Communism, as practiced in the USSR and its satellites, had a couple of salient features.
One is that it was a system of violent authoritarian government in which political dissent was ruthlessly crushed. The practical instantiation of this violence ranges from extreme episodes (Holodomor, Yezhovshchina) to the more banal ones depicted in a film like The Lives of Others.
The other is that the state controlled essentially all aspects of economic life. To get a job or a promotion, you needed, ultimately, approval by government officials. One of the great virtues of The Lives of Others is that it shows how this bore a more-than-incidental relationship to the political autocracy. In a capitalist economy, a worker’s boss is in a position to exert a great deal of control over the worker’s life. The coercive nature of this relationship is mitigated by the possibility of obtaining alternate employment or of relying on private savings or a social welfare state to survive a spell of unemployment. In the Soviet bloc, private saving on the necessary scale was impossible, the state operated as a monopsony employer, and there were no real avenues for self-employment or entrepreneurial activity. So the system of privatized economic coercion that exists in capitalist societies was greatly intensified, and then woven into the larger apparatus of political coercion.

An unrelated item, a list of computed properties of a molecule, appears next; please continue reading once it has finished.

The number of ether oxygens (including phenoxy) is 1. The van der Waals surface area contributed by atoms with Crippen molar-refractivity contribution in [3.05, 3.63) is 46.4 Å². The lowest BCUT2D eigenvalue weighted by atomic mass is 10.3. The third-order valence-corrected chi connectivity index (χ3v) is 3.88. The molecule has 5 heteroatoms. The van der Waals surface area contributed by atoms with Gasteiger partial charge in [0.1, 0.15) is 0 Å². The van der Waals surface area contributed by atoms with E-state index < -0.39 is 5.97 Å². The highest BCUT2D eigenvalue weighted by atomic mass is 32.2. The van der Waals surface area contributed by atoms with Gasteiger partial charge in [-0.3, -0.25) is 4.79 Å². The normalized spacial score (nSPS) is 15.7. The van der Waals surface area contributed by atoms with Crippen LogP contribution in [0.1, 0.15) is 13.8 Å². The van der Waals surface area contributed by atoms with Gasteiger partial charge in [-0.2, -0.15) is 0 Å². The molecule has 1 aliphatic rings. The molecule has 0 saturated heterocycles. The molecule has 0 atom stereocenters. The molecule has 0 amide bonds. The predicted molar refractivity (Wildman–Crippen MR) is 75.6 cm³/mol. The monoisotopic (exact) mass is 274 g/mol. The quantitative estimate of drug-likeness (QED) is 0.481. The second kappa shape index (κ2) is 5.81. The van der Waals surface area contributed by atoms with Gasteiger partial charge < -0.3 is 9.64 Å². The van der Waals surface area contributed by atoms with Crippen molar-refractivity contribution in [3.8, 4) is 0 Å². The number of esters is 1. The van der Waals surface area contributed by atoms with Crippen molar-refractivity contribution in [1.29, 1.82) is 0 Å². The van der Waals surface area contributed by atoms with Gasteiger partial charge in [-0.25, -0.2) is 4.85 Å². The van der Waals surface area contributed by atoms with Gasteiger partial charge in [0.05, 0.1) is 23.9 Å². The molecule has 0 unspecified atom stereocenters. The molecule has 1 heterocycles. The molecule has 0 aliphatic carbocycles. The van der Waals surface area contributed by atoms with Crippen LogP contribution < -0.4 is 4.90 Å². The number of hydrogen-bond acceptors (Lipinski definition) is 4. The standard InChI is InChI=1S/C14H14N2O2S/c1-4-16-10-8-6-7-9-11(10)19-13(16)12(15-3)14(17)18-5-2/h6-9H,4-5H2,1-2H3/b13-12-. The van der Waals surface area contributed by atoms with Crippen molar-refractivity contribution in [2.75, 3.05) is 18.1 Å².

Meanwhile, Jesse Myerson wrote a piece calling for five economic policy reforms each of which was given a very provocative subhead. Made to sound boring they are:
- Unconditional cash transfers rather than bureaucracy-intensive welfare programs
- Make-work government jobs for the unemployed
- Budget surpluses invested in private financial assets
- A land-value tax to raise revenue
- Some kind of scheme where a public bank would make subsidized loans
I am not as enthusiastic as Myerson about No. 2 and the appeal of No. 5 completely escapes me, but leaving the provocative headlines aside these are all perfectly plausible ideas. And yet when I tweeted as much, my feed has been full for days of grass-roots conservatives talking about how communism was terrible. And communism was terrible! Terrible largely because it wasn’t a make-work jobs program, it was a brutal system of coercion and violence. The worst thing you could possibly say about the Myerson Agenda is that this mix of policies might slow the rate of economic growth. That’s always a concern with proposed economic reforms and the stuff of everyday political debate.
But it does an enormous disservice to the hundreds of millions of people who suffered enormously under communism (and to the tens of millions still living in North Korea or Cuba) to treat the whole thing as some kind of misguided social welfare scheme where handouts and onerous regulations slowed the economic growth rate.